She described the trend as GOP “voter erosion.”

Another new poll, conducted by Benixen &  Amandi International with the Tarrance Group, shows Clinton with a 53 to 29 percent lead over Trump among all Hispanics in Florida.

Clinton’s 24-point lead, the Miami Herald points out, is still lower than the 60 percent support Barack Obama enjoyed among Florida Latinos when he won the state in 2012.

With the overall race for the SunshineState so close – the Real Clear Politics average of recent polls shows Clinton and Trump deadlocked at 44 percent – Latinos, especially Cuban-Americans who formerly backed GOP presidential candidates, could tip the state – along with its 29 Electoral College votes – to the former secretary of state.

Leading the trend toward Clinton among Cuban-American voters are younger millennials who are breaking away from their parents’ and grandparents’ voting habits.

“There is definitely a difference, generationally,” Melissa Pomares, a 25-year-old Cuban-American law student from Miami, told FNL in an interview.

Pomares voted for Mitt Romney in 2012 but is leaning toward Clinton this year. She says social issues are a big part of why.

“I was very pro-gay marriage,” she said. “I think that there is definitely a disconnect between me and [previous generations in her family] as far as social issues go. They’re definitely more traditionally conservative, and I think I’m more liberal.”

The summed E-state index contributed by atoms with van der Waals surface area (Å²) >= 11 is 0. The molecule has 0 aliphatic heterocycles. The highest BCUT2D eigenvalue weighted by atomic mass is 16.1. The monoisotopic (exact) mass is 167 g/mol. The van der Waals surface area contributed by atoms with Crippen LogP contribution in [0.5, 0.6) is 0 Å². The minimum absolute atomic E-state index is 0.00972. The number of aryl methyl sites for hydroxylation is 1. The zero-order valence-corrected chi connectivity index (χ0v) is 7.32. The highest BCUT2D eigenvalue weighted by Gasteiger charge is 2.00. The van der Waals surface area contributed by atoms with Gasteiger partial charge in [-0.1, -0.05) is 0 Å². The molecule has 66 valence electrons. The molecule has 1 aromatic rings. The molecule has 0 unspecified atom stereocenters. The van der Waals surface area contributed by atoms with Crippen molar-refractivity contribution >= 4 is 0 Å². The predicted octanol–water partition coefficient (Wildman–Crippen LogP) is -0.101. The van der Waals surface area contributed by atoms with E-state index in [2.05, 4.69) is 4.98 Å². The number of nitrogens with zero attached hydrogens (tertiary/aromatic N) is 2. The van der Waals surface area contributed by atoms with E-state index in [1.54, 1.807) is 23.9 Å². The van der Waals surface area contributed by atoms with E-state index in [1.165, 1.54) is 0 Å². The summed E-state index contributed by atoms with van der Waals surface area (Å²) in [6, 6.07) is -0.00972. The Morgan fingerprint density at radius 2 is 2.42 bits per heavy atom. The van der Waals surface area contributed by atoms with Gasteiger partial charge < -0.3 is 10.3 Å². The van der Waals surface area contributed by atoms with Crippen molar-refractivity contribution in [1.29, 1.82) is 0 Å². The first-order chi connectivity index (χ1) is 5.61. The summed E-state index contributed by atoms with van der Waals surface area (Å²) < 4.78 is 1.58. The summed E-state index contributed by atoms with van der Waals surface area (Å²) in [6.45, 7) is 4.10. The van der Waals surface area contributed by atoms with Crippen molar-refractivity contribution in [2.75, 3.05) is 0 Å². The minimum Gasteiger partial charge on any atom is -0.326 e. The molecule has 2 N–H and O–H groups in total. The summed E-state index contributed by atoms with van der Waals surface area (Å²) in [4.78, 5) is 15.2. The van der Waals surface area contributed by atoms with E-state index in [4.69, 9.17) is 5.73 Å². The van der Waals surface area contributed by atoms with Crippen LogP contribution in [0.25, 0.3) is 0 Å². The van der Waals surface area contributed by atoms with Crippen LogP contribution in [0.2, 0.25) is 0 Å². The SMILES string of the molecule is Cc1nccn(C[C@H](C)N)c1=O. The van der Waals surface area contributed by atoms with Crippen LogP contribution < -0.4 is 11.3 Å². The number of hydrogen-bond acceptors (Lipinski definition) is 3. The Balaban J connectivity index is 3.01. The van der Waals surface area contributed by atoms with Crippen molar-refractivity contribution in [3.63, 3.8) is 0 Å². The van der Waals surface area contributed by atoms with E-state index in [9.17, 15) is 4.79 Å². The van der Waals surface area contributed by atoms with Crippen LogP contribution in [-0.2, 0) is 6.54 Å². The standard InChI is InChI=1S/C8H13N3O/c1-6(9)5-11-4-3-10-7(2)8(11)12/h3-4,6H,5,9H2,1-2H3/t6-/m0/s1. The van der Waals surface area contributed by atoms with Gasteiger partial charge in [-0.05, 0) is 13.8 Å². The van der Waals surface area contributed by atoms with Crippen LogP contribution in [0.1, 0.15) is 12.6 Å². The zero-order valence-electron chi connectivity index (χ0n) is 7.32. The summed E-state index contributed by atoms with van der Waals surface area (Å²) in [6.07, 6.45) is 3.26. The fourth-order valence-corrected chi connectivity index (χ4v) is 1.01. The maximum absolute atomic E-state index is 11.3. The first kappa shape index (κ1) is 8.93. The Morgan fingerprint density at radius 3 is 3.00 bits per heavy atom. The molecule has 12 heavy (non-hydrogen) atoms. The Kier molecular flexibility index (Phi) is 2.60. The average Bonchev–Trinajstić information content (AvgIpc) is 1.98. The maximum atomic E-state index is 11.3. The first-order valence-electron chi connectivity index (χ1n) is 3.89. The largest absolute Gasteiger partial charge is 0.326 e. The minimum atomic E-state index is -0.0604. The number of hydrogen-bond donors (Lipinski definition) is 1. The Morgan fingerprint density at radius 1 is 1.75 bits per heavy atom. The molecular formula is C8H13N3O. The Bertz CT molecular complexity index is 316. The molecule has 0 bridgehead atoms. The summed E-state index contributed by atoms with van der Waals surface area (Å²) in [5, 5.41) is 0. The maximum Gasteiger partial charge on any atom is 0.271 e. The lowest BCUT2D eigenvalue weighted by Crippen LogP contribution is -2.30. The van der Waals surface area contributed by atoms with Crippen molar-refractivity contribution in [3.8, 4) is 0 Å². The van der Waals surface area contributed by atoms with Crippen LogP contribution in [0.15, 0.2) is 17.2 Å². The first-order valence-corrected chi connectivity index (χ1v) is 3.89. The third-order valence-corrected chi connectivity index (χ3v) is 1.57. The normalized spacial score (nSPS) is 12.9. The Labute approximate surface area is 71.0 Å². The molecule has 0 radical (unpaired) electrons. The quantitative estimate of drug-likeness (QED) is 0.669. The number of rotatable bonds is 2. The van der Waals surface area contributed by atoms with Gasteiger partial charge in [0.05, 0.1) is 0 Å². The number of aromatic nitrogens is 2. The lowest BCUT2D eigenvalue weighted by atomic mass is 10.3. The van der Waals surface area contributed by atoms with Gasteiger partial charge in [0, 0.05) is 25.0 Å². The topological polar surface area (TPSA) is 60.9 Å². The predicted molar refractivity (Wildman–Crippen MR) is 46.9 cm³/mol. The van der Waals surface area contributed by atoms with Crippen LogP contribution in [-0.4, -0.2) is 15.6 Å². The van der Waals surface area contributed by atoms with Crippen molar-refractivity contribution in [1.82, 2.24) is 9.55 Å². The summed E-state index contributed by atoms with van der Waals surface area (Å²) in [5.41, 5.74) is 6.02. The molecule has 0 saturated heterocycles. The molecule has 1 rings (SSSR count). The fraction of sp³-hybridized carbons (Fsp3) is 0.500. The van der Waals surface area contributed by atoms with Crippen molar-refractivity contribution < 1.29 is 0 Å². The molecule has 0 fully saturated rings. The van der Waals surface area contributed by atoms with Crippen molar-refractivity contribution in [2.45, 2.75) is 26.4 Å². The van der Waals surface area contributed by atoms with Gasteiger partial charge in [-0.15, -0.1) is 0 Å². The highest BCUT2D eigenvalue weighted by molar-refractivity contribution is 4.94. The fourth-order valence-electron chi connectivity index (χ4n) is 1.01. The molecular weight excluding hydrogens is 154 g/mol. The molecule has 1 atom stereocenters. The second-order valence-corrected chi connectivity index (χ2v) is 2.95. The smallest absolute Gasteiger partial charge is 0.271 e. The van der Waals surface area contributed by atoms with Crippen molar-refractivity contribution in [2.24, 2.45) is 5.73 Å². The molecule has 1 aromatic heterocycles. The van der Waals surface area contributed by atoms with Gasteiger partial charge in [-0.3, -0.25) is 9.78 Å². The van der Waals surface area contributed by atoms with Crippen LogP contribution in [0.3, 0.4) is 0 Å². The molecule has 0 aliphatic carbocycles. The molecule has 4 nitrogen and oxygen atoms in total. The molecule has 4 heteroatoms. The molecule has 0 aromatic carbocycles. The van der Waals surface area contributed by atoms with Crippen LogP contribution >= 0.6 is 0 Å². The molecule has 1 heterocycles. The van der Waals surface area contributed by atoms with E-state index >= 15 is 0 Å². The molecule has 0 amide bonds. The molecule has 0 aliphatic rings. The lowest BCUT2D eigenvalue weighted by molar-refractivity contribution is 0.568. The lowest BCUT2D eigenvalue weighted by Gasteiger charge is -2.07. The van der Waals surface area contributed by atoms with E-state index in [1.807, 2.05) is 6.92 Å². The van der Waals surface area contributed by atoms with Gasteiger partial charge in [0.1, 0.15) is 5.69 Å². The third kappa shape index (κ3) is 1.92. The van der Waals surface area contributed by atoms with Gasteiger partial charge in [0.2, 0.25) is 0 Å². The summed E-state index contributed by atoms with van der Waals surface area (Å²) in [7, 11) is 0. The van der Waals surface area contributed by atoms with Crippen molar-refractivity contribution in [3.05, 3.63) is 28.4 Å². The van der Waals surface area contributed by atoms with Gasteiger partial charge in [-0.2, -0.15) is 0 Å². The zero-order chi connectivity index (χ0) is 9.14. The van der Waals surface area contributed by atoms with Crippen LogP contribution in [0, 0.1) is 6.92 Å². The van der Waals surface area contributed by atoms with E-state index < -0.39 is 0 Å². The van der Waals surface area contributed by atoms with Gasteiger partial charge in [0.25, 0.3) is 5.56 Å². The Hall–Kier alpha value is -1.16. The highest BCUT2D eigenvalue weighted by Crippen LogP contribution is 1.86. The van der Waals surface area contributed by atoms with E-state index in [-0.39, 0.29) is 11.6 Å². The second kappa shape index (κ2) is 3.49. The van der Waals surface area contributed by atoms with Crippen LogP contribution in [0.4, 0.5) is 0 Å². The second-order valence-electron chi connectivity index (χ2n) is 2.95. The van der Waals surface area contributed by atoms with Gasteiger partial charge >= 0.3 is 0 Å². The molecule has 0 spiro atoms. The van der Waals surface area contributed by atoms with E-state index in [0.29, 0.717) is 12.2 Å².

Serafin Gomez covers Special Events and Politics for FOX News Channel and is also a contributor to FOX News Latino. Fin formerly worked as the Miami Bureau Producer for Fox News Channel where he covered Latin America.
Source: Posted September 14, 2016; retrieved October 9, 2016
VIDEO – Donald Trump’s town hall with South Florida Hispanics –

Posted Sep 27, 2016 – Following the night of the first 2016 presidential debate, Donald Trump visited Miami Dade College to hear testimonials from South Florida Hispanics, who shared life experiences and their admiration for Trump. He was given a linen Cuban guayabera [(a shirt)] by Rep. Carlos Trujillo (R-FL 105th District), who served as the moderator at the meeting. – CBS Miami/ Alexa Ard/ McClatchy. Read more here: